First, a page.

Stargate Universe Is Something Even a Non-Fan Could Love

The only Stargate I've ever watched is the original movie. I liked it, but never got into the two TV series. Now, after watching the first episode of new SyFy series Stargate Universe (airing tonight), I'm ready to dive in.

Stargate Universe (SGU) does what all rebootish stories should do. It reintroduces the premise of the story in a way that's intriguing for newcomers like me. You don't need to have watched any SG-1 or SG Atlantis for SGU to make sense. There's a whole new crew, featuring the awesome Robert Carlyle (channeling Battlestar Galactica's tortured scientist Baltar a little) and kickass Lou Diamond Phillips. Basically all you need to know is that some angry aliens attack a bunch of people on a planet with a stargate on it, and they wind up escaping through the gate - and popping out on an alien ship speeding through some far-away part of the galaxy at a zillion mph.


So there's a little Lost in Space/Star Trek: Voyager going on, and a little let's-explore-this-alien-artifact Stargate goodness. In fact, now we have two alien artifacts: the alien ship, full of crazy high tech goodies, and the new stargate. Plus, Carlyle's character has brought a teen genius with him on board, who helps him figure out how to expand the Stargate's functionality. Now they can tune the gate to the "ninth chevron," which I will admit sounds extremely silly when they say it and basically means that there is an extra button to push.

Obviously, with this unprepared crew - they are little more than refugees from an alien attack - tensions run high. Nobody is sure who should be in charge, and so immediately we're plunged into political machinations as well as weird adventures on dusty alien worlds. There is a very strong Battlestar Galactica influence here, which makes sense given that BSG was such an enormous critical hit for SyFy. Not only does the premiere episode echo BSG's political themes, but it also deals with the crew's needs for basic resources like air. (Early BSG episodes dealt with finding food and water.) There is even an unfortunate effort to mimic BSG's religious sensibilities, which I hope will evaporate as the show goes on.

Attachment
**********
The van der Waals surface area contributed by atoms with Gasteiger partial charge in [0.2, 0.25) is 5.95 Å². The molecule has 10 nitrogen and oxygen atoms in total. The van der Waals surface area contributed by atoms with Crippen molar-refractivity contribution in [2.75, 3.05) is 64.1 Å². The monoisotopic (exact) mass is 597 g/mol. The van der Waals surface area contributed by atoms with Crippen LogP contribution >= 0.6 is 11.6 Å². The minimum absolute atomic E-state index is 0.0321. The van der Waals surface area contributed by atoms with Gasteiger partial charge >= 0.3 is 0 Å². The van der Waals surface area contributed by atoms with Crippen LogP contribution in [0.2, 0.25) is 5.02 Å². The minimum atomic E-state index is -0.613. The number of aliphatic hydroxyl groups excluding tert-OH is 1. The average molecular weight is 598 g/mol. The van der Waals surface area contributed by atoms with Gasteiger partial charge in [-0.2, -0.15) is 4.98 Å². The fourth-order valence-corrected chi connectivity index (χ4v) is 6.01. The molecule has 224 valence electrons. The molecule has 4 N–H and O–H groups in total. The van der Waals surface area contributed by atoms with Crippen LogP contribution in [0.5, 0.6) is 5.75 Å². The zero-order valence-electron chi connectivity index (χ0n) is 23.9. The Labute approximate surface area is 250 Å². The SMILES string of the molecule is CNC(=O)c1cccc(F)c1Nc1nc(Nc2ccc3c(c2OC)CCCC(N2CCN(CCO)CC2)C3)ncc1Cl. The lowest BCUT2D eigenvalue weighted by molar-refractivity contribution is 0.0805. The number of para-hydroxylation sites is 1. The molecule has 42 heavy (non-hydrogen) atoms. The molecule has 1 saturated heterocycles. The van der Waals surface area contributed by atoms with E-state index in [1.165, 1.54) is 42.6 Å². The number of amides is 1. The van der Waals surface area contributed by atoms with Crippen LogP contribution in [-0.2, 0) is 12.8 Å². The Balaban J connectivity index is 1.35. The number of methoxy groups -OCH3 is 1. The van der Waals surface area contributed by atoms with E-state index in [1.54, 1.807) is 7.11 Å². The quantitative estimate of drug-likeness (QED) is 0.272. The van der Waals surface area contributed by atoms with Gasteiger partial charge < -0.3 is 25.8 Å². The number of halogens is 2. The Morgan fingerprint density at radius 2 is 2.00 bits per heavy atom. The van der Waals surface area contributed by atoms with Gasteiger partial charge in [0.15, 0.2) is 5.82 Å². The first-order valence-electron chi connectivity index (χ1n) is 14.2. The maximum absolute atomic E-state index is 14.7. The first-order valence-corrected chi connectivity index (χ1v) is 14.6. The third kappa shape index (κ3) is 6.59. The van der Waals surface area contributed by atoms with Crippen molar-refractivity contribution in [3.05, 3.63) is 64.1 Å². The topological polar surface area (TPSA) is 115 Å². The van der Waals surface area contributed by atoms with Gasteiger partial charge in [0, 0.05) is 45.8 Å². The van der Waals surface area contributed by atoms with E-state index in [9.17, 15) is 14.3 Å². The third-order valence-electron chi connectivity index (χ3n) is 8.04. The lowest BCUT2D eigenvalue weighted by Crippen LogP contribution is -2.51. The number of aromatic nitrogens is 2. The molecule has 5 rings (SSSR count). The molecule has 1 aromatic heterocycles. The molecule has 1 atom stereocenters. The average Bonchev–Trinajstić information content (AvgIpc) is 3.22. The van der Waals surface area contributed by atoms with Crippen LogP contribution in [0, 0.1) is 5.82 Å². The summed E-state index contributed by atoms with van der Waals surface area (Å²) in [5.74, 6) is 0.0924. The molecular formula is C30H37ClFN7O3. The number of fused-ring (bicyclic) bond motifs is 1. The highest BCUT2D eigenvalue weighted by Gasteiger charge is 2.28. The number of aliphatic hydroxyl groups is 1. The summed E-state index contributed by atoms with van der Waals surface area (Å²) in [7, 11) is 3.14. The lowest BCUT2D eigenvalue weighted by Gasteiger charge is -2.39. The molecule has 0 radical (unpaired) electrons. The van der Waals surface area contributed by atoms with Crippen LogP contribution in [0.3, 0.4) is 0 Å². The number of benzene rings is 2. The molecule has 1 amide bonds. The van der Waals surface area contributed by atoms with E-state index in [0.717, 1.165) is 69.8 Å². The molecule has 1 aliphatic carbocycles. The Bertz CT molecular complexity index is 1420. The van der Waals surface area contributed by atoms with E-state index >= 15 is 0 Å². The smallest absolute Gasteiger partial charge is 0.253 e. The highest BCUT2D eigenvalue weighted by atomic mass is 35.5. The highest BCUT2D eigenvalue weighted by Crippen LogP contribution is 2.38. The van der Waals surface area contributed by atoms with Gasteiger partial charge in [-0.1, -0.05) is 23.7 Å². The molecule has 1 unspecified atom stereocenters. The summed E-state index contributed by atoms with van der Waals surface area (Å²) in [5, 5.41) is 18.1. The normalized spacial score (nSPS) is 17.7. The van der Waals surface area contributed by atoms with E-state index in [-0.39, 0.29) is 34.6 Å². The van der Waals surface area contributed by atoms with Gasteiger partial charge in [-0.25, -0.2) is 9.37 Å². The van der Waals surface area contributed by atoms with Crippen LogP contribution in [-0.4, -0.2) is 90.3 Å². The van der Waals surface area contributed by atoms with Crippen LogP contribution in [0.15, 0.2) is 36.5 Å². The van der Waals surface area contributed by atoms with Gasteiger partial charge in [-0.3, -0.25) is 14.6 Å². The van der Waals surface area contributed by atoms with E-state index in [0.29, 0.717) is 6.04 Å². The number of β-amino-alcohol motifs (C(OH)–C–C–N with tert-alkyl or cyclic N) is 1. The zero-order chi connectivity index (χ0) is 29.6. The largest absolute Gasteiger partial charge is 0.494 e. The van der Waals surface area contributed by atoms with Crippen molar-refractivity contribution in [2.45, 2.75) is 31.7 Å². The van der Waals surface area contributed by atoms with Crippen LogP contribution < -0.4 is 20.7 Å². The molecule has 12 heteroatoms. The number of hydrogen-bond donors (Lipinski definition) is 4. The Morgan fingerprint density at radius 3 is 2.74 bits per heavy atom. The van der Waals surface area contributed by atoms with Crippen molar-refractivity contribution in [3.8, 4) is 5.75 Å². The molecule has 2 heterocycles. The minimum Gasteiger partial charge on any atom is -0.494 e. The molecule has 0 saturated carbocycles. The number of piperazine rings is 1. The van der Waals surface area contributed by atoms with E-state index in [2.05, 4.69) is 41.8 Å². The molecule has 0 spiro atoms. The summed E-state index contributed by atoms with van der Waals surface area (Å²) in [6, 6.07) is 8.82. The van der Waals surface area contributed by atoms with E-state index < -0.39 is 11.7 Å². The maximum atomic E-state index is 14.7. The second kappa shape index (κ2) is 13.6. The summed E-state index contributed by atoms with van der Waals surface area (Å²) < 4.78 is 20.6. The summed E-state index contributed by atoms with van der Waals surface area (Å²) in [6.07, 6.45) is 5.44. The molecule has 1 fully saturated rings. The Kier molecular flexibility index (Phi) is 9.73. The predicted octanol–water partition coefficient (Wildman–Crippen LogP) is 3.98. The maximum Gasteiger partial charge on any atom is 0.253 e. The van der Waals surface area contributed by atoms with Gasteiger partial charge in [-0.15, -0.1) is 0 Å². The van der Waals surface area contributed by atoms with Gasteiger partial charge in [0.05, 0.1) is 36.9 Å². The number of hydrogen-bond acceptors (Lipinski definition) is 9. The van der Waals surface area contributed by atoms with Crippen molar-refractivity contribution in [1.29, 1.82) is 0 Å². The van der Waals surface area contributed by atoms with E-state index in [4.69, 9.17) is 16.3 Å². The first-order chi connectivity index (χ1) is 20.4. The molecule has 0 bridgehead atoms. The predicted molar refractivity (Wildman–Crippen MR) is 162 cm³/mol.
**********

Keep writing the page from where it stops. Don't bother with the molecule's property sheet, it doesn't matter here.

What sucked me into the show, and I think might pique your interest if you tune in tonight, is that SGU introduces us to a cool new environment - both in terms of setting and characters. While some of the characters feel like stock "tough dude" and "funny dude" types, many others are people I'm looking forward to learning more about. More importantly, I love the idea of a group of people stranded on an alien spaceship, trying to figure out how the damn thing works. The ship is both enormous and old, and so part of the show will clearly focus on space-based archaeological mysteries - and dammit, we need more archaeology in our science fiction. And whenever the archaeology gets boring, characters can hop through the new, fully-functional stargate, and find who the hell knows what.

Check the show out. It may not be perfect, but it's got promise.

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I tried watching Stargate SG-1, but after the Mongolian episode, I really didn't want to watch any more. I suppose I could give this a try, though, if it makes a clean break with what came before.